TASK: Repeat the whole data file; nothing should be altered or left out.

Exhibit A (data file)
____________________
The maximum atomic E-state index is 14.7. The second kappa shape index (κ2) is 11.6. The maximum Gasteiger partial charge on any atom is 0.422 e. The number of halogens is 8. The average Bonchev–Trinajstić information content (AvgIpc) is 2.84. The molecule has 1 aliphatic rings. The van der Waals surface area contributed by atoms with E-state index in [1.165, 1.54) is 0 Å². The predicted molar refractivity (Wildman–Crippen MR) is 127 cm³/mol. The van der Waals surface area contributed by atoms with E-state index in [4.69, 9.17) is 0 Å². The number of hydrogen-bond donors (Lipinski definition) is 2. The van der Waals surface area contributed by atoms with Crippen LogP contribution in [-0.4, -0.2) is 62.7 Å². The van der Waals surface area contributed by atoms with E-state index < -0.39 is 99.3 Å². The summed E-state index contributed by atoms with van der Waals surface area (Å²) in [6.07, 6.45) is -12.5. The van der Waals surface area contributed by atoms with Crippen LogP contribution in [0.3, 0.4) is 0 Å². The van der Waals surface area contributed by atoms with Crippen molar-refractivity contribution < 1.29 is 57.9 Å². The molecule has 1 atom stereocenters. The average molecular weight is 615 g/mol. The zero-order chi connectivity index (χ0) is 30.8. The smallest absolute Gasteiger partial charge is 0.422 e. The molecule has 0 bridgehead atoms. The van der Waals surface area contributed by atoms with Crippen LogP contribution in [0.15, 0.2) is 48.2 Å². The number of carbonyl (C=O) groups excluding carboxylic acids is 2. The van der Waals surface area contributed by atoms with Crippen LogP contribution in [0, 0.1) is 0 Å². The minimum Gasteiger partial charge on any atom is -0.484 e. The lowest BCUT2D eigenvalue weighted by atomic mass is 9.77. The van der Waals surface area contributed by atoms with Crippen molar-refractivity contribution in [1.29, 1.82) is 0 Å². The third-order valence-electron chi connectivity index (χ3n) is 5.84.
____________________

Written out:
The maximum atomic E-state index is 14.7. The second kappa shape index (κ2) is 11.6. The maximum Gasteiger partial charge on any atom is 0.422 e. The number of halogens is 8. The average Bonchev–Trinajstić information content (AvgIpc) is 2.84. The molecule has 1 aliphatic rings. The van der Waals surface area contributed by atoms with E-state index in [1.165, 1.54) is 0 Å². The predicted molar refractivity (Wildman–Crippen MR) is 127 cm³/mol. The van der Waals surface area contributed by atoms with E-state index in [4.69, 9.17) is 0 Å². The number of hydrogen-bond donors (Lipinski definition) is 2. The van der Waals surface area contributed by atoms with Crippen LogP contribution in [-0.4, -0.2) is 62.7 Å². The van der Waals surface area contributed by atoms with E-state index < -0.39 is 99.3 Å². The summed E-state index contributed by atoms with van der Waals surface area (Å²) in [6.07, 6.45) is -12.5. The van der Waals surface area contributed by atoms with Crippen LogP contribution in [0.3, 0.4) is 0 Å². The van der Waals surface area contributed by atoms with Crippen molar-refractivity contribution < 1.29 is 57.9 Å². The molecule has 1 atom stereocenters. The average molecular weight is 615 g/mol. The zero-order chi connectivity index (χ0) is 30.8. The smallest absolute Gasteiger partial charge is 0.422 e. The molecule has 0 bridgehead atoms. The van der Waals surface area contributed by atoms with Crippen LogP contribution in [0.15, 0.2) is 48.2 Å². The number of carbonyl (C=O) groups excluding carboxylic acids is 2. The van der Waals surface area contributed by atoms with Crippen LogP contribution in [0, 0.1) is 0 Å². The minimum Gasteiger partial charge on any atom is -0.484 e. The lowest BCUT2D eigenvalue weighted by atomic mass is 9.77. The van der Waals surface area contributed by atoms with Crippen molar-refractivity contribution in [1.29, 1.82) is 0 Å². The third-order valence-electron chi connectivity index (χ3n) is 5.84.